Daily Market Notes: 4-9-2021

Following a pattern that has established itself this week, the large former technology leaders once again re-asserted their leadership and this time they were helped by a decline in the 10-year Note yield down to 1.63%. As a result, the Nasdaq gained 140 points to 13,829 and is now around 2% away from its all-time high reached earlier this year after having fallen into a correction last month due to a sharp rise in yields in 2021 and the movement into the so-called value cyclical stocks such as energy, financials and travel-related issues which gained favor at the expense of the FANG-type issues.

But that dynamic has been reversing itself lately as for instance two of the mighty names in this group, namely FB and GOOG, actually reached all-time highs yesterday and MSFT is getting close to its best-ever level as well.

This resulted in the S&P reaching a new all-time high for the third time this week alone with a gain of 17 to 4097 as this group is still the most heavily weighted here. It was also the 20th record high close this year as well for the S&P, which is on track for its third straight weekly gain as well.

The Dow, on the other hand, actually had the nerve to start out as much as 104 points lower early in the session but by 12 noon it stuck its head into positive territory due to the strength in the Nasdaq and once again this was another example of the fact that when there is a dichotomy between these two indices, the market invariably goes in the direction of the latter because it is so much more heavily populated, such as 3,000 components versus only 30 for the former. And once again, it seems that whatever BA does, so does the Dow as this one was lower in the morning and once it turned positive in the afternoon, so did the Dow which ended up by 57 to 33,503. It was also helped by nice gains in GS and CRM as well.

The Russell 2000 Index of small stocks finally gained after two lower days and was ahead by 19 to 2242. It is up 13.6% so far this year, while the S&P is ahead by 9.1%.

Investors are showing cautious optimism about the economic recovery, especially in the U.S., where vaccine distribution has been ramping up and President Biden has advanced the deadline for states to make doses available to all adults to April 19th.

But the economy has much to do when it comes to recovery. The number of Americans who filed for weekly unemployment benefits last week rose again last week, up to 744,000,  as many businesses remain closed or partially shut down due to the pandemic.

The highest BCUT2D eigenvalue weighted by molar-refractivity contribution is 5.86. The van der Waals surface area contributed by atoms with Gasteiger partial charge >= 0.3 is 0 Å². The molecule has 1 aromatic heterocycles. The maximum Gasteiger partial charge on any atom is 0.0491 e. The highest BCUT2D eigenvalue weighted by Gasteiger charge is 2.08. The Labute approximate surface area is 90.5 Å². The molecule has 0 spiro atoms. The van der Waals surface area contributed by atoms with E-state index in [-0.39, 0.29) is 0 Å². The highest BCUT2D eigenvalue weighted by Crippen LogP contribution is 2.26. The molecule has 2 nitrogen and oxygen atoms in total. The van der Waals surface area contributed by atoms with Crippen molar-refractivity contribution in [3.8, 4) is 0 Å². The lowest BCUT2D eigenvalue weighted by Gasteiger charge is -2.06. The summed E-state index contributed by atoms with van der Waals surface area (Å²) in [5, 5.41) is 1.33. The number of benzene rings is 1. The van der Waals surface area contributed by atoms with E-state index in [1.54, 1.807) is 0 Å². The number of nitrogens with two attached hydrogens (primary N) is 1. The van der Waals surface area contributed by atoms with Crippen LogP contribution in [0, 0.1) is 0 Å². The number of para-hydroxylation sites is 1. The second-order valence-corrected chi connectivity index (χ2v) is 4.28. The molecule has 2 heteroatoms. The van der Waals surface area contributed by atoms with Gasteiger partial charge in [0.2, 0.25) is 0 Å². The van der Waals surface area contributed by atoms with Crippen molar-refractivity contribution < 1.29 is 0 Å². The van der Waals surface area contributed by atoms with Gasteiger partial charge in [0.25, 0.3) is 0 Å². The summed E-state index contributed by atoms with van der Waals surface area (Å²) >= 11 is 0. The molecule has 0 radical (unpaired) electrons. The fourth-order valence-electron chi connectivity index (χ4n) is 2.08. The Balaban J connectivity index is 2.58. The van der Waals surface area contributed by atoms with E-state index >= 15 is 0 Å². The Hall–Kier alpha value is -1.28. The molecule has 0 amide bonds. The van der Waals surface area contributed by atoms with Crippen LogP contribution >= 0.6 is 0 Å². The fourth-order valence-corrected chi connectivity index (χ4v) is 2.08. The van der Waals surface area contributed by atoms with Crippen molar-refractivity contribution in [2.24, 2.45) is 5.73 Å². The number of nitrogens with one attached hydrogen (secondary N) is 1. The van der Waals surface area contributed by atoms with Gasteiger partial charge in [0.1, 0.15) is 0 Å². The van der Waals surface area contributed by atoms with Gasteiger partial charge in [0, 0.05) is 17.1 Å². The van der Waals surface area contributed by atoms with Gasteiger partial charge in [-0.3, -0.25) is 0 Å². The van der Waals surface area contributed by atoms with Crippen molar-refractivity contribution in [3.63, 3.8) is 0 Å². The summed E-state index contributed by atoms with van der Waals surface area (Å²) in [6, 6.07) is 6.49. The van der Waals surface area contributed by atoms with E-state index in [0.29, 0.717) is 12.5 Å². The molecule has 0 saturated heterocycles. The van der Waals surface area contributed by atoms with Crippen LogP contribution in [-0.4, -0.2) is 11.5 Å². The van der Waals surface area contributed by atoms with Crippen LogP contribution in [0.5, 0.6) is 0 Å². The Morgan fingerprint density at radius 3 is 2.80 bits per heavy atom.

Much of the economy is recovering, but employment needs to pick up in order for a full recovery to occur. The market will likely continue to be choppy as investors shift money to some of the sectors and companies hardest hit by the pandemic. They are also weighing signs of economic growth against the lingering threat of COVID-19.

In remarks to the International Monetary Fund yesterday, Federal Reserve Chair Powell said that a number of factors are putting the nation “on track to allow a full re-opening of the economy fairly soon.”

This is the week before the flood of first-quarter earnings start to appear next week and is a light one with the following lineup: yesterday  – STZ lower; today LEVI higher and WDFC lower.

Economic reports will have: yesterday – weekly jobless claims rose again to 744,000 but continuing claims fell to 3.73 million which was the lowest since March 2020; Friday – March P.P.I. was up by 1% and excluding food and energy was higher by 0.7%. For a year over year comparison, it is now higher by 4.2% which could be a worrisome sign for the Fed. 

Donald M. Selkin

Chief Market Strategist

 

Disclosures:

Don Selkin is the Chief Market Strategist at Newbridge Securities Corporation, member FINRA/SIPC and provides the Fair Value analysis for CNBC each morning. The commentary provided in this Market Letter is intended to provide our current or potential customers with timely market analysis and should not be considered a research report. This Market Letter may contain, and is limited to: Discussions of broad based indices; Commentaries on economic, political or market conditions; Technical analysis concerning the demand and supply for a sector, index or industry based in trading volume and price; Statistical summaries of multiple companies’ financial data, including listings of current ratings; and, recommendations regarding increasing or decreasing holdings in particular industries or securities. This Market Letter does not make a financial or investment recommendation or otherwise promotes a product or service of the firm. This Market Letter contains only news, facts, and commentary on information previously reported from a news source believed to be accurate and reliable by the author. These news sources include the following: {Bloomberg Financial, Reuters, and Associated Press}. It is possible that at any given point in time, the author, Newbridge Securities, or one or more of its employees or registered individuals associated with Newbridge Securities, may hold a position, either long, or short, as well as options, bonds or other instruments in the companies mentioned in this report.